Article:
I’ve been living on the same one-way street for six months. Today, I looked the wrong way before crossing for the second time this week. I noticed it only half-way across, dodging a blue Volkswagen.

I got home, perturbed. So–like any well-trained millennial–I asked Google:

Can you develop dyslexia in your late twenties?

To which it responded, in a multitude of condescending articles: No. Yet, as I searched further, deeper, I began to wander curiously through forums until I got sucked into one odd little chat room for people called Puddle Jumpers. At first I thought it might be some joke. The banner was gray and the text came through in ugly pinks and greens, but it was active. One post, just a day ago read “First successful jump!!!”

I clicked it.

The user: Disrexic321, wrote this:

28.7041° N, 77.1025° E – On attempt 23, made it through! I can’t stop looking at my eyes!!! So. cool!

I kept scrolling down. There were dozens of responses; mostly congratulations. Many seemed to be impressed that the person was successful on just their 23rd jump, whatever that meant. I went back to the main screen. I kept going down the page until I found a post that fit my sentiment, it read:

What the hell is this?

The responses were a bit less welcoming. A few people called for the administrators to delete the comment. But, on the second page of responses there was someone who had posted a PDF download. Curious still, I clicked it.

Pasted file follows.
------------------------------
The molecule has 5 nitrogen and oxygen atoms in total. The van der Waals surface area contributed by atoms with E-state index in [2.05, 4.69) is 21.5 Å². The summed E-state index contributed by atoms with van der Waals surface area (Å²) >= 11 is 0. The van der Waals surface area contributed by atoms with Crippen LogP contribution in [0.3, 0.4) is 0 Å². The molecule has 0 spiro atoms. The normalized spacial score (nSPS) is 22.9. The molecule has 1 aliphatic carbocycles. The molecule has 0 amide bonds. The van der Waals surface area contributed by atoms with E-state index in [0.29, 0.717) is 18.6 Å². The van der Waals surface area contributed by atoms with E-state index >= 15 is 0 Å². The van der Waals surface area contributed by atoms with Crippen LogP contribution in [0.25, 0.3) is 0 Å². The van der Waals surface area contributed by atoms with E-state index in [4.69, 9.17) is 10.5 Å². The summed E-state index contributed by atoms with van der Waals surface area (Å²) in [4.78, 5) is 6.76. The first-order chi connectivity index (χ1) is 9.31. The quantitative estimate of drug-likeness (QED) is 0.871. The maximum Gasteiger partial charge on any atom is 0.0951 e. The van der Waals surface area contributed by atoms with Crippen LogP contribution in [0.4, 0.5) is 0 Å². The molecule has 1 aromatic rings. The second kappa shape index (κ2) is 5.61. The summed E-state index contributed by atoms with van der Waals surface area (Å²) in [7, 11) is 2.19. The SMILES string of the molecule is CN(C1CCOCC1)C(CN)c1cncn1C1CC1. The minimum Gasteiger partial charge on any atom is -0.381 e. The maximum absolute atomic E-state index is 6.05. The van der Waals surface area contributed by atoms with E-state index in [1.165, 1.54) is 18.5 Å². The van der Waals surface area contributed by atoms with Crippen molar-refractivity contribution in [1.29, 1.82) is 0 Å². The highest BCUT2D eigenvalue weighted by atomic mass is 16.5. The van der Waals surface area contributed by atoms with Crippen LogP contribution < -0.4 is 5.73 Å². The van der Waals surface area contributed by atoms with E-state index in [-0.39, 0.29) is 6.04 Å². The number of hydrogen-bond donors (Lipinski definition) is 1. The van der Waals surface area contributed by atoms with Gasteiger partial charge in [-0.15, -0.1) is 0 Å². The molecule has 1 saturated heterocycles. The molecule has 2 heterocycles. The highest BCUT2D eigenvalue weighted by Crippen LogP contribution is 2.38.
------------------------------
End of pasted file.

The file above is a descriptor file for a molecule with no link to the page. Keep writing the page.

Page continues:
The Other Side of Your Child’s Face: A Study on Dyslexia

By: Dr. Rosedale-Grosse

I skimmed through, becoming more and more confused and more and more curious. From what I could understand, the Doctor posited a theory that certain puddles, when jumped in or trodden across, will flip the world and become as one would see it in a mirror. He cited studies which showed that Dyslexia was drastically less popular in drier regions of the world and that it often begins in adolescence as a result of children’s tendencies to puddle jump.

I actually laughed when I read of the Doctors experiments, leading schools of children to puddle ridden parks and then performing all manner of convoluted tests; jumping on one foot, high-fiving, swinging a bat, writing words in the air with a finger, as well as more standard tests of directional awareness.

It all seemed so absurd that I had to sit back and whistle, only to find myself looking out of the window, wondering when it might rain next.

It being St, Petersburg, I didn’t have to wonder long. An hour later I was outside. I stood over the fresh puddles, looking around for executors of judgement. Finding none, I jumped once, then again. I didn’t feel a difference but the thrill of it took me and I couldn’t stop. There was another, and another. Then, I saw a big fat one in the middle of the road.

I checked for cars, and went for it.

Author Benjamin Davis and artist Nikita Klimov created one story and one picture each day for one year. In May 2018 they published their first book, The King of FU

25 Comment on “How I Broke My Leg

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